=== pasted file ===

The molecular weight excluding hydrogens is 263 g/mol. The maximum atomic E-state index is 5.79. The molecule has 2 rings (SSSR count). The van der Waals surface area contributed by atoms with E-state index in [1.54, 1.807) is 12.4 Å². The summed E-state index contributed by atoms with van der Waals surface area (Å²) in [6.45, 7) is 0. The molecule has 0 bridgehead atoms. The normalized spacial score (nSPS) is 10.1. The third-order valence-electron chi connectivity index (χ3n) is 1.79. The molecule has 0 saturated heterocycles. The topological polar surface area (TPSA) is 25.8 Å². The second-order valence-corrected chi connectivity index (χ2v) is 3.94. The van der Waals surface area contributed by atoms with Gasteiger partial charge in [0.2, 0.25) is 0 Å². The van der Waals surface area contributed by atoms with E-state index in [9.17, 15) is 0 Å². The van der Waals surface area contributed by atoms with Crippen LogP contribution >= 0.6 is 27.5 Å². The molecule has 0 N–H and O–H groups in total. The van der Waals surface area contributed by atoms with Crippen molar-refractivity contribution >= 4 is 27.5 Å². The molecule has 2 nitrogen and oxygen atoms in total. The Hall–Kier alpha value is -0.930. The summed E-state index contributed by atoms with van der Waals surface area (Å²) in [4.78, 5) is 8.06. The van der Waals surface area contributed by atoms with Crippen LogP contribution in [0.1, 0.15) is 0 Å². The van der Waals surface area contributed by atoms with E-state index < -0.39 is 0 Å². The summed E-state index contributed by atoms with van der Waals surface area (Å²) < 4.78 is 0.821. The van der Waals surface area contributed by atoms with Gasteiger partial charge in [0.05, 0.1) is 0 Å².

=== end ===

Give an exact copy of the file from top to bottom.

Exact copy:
The molecular weight excluding hydrogens is 263 g/mol. The maximum atomic E-state index is 5.79. The molecule has 2 rings (SSSR count). The van der Waals surface area contributed by atoms with E-state index in [1.54, 1.807) is 12.4 Å². The summed E-state index contributed by atoms with van der Waals surface area (Å²) in [6.45, 7) is 0. The molecule has 0 bridgehead atoms. The normalized spacial score (nSPS) is 10.1. The third-order valence-electron chi connectivity index (χ3n) is 1.79. The molecule has 0 saturated heterocycles. The topological polar surface area (TPSA) is 25.8 Å². The second-order valence-corrected chi connectivity index (χ2v) is 3.94. The van der Waals surface area contributed by atoms with Gasteiger partial charge in [0.2, 0.25) is 0 Å². The van der Waals surface area contributed by atoms with E-state index in [9.17, 15) is 0 Å². The van der Waals surface area contributed by atoms with Crippen LogP contribution >= 0.6 is 27.5 Å². The molecule has 0 N–H and O–H groups in total. The van der Waals surface area contributed by atoms with Crippen molar-refractivity contribution >= 4 is 27.5 Å². The molecule has 2 nitrogen and oxygen atoms in total. The Hall–Kier alpha value is -0.930. The summed E-state index contributed by atoms with van der Waals surface area (Å²) in [4.78, 5) is 8.06. The van der Waals surface area contributed by atoms with Crippen LogP contribution in [0.1, 0.15) is 0 Å². The van der Waals surface area contributed by atoms with E-state index < -0.39 is 0 Å². The summed E-state index contributed by atoms with van der Waals surface area (Å²) < 4.78 is 0.821. The van der Waals surface area contributed by atoms with Gasteiger partial charge in [0.05, 0.1) is 0 Å².